'I desperately needed to know that people cared.'
A mum has shared the ways in which her friends helped her while she was caring for her dying daughter. Vicky Whyte, from
This week saw the launch of new research showing stark variation in palliative care provision across different services and
Demand for end of life care is rising as the population grows. Combine this dynamic with a reduction in funding, patients
Hospices also have an important part to play in raising awareness of the new national commitment to end of life care. Their longstanding expertise in providing quality, compassionate care and their widespread links with organisations across their local communities, means their role will be crucial to help deliver the transformation in care for dying people that the Government desires and which is so urgently needed.
In recent years there has been a string of national reports highlighting persistent failings in care for dying people, whether in terms of the quality of care provided or problems getting the right support.
For Children's Hospice Week the Duchess drew on her experience as a mum.
The Duchess of Cambridge has drawn on her experiences as a mother to write a heartfelt letter praising the work of children's
The hospices themselves simply could not afford to do what we do. Without Lifelites these children, for whom every second counts, would miss out on the opportunities which new technology can bring. Because we look after the equipment, hospice staff can concentrate on doing what they do best; caring for the children and their families.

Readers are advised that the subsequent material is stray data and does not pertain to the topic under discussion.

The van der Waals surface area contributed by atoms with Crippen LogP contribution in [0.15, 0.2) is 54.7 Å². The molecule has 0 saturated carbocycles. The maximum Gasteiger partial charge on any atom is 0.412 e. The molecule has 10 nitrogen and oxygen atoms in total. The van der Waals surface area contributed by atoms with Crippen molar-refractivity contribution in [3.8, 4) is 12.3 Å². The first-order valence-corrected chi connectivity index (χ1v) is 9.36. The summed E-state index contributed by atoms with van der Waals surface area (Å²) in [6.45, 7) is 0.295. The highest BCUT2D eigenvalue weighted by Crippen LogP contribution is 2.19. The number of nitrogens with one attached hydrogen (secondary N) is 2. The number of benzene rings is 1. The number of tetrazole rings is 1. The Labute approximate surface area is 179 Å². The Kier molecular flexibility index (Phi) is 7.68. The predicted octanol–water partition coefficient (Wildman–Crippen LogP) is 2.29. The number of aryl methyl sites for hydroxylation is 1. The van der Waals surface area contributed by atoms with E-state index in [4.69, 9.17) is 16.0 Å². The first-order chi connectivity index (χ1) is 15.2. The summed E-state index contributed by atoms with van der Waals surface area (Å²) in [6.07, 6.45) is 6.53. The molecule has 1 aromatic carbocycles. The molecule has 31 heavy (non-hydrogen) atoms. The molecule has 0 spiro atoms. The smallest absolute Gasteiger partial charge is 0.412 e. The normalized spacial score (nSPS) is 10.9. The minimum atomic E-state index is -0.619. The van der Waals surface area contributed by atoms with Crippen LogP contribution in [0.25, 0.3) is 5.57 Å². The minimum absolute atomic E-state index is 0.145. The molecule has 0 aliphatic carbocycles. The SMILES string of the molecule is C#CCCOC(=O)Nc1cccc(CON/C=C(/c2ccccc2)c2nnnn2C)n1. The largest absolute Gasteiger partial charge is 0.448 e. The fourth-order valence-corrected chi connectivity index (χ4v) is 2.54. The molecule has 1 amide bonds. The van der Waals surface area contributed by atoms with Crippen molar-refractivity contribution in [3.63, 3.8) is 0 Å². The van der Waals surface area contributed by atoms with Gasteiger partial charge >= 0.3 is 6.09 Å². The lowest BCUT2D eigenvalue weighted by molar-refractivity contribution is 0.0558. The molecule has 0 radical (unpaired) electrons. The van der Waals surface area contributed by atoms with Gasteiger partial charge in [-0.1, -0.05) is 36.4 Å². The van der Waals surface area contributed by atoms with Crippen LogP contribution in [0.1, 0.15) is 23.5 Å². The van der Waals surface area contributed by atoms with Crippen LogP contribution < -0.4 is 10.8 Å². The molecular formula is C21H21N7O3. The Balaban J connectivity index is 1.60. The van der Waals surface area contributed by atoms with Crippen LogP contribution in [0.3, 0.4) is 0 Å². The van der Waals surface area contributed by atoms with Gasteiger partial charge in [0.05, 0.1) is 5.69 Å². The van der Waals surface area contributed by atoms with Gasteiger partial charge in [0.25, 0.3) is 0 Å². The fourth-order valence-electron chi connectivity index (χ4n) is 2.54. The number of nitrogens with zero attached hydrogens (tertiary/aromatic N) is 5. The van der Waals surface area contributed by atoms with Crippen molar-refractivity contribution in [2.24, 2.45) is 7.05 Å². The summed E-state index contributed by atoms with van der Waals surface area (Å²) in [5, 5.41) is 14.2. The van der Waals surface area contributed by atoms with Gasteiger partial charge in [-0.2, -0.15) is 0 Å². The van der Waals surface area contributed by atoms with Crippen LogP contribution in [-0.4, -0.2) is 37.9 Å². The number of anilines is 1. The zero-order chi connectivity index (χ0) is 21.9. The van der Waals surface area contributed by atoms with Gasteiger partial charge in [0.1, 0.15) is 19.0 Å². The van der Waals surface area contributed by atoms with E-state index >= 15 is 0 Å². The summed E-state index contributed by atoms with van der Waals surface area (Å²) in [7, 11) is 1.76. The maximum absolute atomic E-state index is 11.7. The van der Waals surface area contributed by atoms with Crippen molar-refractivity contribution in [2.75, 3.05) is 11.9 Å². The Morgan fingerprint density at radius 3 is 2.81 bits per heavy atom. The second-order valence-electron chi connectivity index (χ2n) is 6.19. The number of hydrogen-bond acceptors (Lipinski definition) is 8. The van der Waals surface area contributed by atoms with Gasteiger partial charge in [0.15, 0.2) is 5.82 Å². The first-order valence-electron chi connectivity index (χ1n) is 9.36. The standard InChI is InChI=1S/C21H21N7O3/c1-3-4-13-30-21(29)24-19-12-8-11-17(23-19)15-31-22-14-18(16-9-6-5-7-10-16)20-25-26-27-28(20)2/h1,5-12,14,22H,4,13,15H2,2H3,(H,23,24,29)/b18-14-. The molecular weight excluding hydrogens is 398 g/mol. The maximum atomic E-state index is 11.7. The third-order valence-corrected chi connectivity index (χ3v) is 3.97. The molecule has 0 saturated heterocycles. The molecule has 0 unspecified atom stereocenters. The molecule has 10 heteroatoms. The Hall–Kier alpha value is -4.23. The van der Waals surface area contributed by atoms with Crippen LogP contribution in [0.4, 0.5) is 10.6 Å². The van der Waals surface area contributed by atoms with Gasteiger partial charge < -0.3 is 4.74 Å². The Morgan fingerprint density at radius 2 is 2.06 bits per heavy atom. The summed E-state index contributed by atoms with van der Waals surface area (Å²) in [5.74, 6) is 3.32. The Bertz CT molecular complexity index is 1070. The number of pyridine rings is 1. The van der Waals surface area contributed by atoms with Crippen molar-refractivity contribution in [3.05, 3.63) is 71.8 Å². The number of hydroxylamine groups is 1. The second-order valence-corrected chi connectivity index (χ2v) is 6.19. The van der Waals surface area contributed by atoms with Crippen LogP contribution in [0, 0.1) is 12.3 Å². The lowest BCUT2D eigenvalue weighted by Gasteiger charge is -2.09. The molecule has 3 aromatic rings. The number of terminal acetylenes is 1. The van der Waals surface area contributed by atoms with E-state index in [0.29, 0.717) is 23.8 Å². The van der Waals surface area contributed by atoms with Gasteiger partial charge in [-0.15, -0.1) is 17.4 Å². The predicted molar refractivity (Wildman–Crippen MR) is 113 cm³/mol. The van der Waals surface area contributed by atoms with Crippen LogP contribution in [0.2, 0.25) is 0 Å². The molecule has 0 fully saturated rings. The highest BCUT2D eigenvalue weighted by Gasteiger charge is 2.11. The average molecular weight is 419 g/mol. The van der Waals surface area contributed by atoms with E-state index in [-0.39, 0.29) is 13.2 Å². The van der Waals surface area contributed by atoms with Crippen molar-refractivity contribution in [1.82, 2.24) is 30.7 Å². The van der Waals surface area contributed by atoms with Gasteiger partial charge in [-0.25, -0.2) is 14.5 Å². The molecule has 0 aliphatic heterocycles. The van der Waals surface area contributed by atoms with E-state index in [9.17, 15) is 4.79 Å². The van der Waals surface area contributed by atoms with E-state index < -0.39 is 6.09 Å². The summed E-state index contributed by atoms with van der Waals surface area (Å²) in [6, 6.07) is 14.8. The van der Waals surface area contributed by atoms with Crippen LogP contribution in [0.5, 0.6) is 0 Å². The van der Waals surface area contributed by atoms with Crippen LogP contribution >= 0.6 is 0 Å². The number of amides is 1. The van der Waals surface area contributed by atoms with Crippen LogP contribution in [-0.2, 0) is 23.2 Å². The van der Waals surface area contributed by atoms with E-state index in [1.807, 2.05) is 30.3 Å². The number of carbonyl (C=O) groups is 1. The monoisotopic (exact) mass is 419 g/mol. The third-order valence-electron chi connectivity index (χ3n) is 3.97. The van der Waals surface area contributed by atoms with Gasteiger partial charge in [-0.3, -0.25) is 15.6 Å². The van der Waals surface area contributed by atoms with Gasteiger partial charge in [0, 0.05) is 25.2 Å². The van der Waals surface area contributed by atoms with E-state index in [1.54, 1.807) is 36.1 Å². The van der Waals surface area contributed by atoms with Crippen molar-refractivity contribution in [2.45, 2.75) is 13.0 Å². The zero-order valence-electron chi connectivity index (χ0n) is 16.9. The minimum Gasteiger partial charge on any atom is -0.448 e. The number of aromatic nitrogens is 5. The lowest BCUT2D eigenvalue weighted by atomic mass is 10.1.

Choice has become the mantra and the mode of modern daily life. When it comes to personal preferences, whether it concerns
I am well aware, of course, that hospices are by no means alone in excelling in their field. The charity sector as a whole consistently provides world class, specialist support across a range of areas and increasingly fills the gaps of previously State commissioned services.
How much funding do you think charitable hospices get from the NHS and local authorities? It often surprises people to know that hospices for adults receive on average only around a third of their income from statutory sources, while children's hospices receive on average 17%.
Abby was having chemotherapy for a brain tumour for six months until March this year, "it wasn't as successful as we had hoped," she explained to me matter-of-factly, "so I made a treatment choice while I was at Derriford Hospital and decided I wanted to enjoy my time."
This week the Parliamentary and Health Service Ombudsman (PHSO) published a new report Dying Without Dignity featuring a string of shocking cases of poor care experienced by dying people and their families.
While New Year's resolutions are still fresh, many of us have no doubt been looking at how we spend our time and how we can introduce positive changes this year. Time is precious for all of us, but this is especially true for people who are terminally ill. This affects individuals in different ways but many choose to embrace life as fully as possible and indeed are supported to do this by hospices across the country.